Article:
Attractive equation

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mitch bass

When determining the force of gravity that a planet exerts, is the speed of rotation a factor? If so is this because of centrifugal force? Yet is it not so that on a space station that creates centrifugal force, the attraction created is considered artificial gravity?
 

russ_watters

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Yes, it has an effect, but the effect is very small (I can't remember offhand how small exacly). And yes, it works the same way as on a space station (except of course you are inside, not outside).
 

HallsofIvy

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No, the gravitational force does NOT depend in any way upon the rotation of a planet.

It is true that when you stand on a scale the reading is slightly LESS than the actual force of gravity: the "centrifugal force" directed away from the center of the planet offsets the gravitational force very slightly. However, it is still true that the actual gravitational force depends only on mass and distance from the center of the planet.
 

russ_watters

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Good clarification. I missed that one.
 

Janus

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Originally posted by mitch bass
Yet is it not so that on a space station that creates centrifugal force, the attraction created is considered artificial gravity?
I wouldn't call it artificial gravity but simulated[i/] gravity. Locally, it behaves like a lot like gravity, but has a different origin.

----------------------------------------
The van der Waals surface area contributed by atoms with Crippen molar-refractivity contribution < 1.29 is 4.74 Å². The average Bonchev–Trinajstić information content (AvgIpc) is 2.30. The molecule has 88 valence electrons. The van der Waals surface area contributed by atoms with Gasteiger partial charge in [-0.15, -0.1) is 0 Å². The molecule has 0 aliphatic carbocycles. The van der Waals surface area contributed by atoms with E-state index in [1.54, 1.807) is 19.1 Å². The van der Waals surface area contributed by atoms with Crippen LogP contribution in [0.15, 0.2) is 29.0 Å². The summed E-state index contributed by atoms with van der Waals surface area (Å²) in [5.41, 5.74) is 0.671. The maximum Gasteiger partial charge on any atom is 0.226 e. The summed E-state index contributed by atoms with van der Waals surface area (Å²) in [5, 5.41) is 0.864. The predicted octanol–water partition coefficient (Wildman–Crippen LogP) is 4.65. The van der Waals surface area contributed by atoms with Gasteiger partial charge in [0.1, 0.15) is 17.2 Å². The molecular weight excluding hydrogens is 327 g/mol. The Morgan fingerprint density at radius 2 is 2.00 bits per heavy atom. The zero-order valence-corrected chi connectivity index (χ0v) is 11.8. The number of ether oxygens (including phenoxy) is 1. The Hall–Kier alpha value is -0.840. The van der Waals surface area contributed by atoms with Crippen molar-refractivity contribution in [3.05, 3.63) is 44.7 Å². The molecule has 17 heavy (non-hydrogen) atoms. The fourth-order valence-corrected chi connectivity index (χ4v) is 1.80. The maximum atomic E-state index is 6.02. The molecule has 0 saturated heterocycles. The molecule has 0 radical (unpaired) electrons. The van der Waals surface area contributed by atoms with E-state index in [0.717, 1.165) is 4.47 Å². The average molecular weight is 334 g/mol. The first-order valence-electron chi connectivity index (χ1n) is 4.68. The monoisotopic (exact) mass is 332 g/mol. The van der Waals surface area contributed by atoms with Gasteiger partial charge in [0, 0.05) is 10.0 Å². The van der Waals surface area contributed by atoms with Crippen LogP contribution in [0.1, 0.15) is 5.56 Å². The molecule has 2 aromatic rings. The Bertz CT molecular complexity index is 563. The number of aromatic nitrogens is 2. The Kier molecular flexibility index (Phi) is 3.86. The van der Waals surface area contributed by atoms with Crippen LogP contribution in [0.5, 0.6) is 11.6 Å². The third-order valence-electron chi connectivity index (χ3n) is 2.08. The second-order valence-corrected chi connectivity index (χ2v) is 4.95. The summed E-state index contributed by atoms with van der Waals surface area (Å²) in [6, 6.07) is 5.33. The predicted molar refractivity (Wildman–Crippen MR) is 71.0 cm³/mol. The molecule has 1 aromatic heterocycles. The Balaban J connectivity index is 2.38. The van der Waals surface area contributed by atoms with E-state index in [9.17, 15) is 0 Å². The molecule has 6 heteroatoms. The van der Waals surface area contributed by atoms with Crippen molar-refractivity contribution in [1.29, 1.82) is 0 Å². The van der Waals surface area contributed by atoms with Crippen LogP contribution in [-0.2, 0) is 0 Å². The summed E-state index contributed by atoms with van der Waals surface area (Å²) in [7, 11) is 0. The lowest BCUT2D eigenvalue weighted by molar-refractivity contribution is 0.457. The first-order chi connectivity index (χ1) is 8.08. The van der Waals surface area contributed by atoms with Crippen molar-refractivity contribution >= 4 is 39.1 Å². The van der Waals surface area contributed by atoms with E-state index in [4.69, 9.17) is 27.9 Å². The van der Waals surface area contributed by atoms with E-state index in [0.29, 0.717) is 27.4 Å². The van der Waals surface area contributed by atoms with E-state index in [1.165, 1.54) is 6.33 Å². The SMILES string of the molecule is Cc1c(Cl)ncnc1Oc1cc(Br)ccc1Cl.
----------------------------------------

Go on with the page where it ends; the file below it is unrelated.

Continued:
Originally posted by HallsofIvy
the "centrifugal force"
Sounds vaguely familiar. What causes it?
 
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Originally posted by HallsofIvy
No, the gravitational force does NOT depend in any way upon the rotation of a planet.

It is true that when you stand on a scale the reading is slightly LESS than the actual force of gravity: the "centrifugal force" directed away from the center of the planet offsets the gravitational force very slightly. However, it is still true that the actual gravitational force depends only on mass and distance from the center of the planet.
Although perception of gravity on surface is one thing, I got a question from this angle:
mass is a form of energy, thus density of energy causes gravity. But rotational momentum of planet also stores some kind of energy. Does that rotational momentum add to gravity or not?
 

HallsofIvy

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Well, yes, in that sense, increased energy add a little mass: have you calculated the mass added by the rotation of a planet?

It is, of course, m= E/c2. I think you find that negligible.

By the way, when you talk about a space station using rotation as an "artificial gravity" you are aware that people walk around on the INSIDE of the station with their heads toward the center? You make it sound as if you thought they would be walking around on the outside as on the earth.

Also, you cannot use centriugal force to create a uniform force on a sphere- you have to have a cylinder so every one is the same distance from the AXIS of rotation.
 

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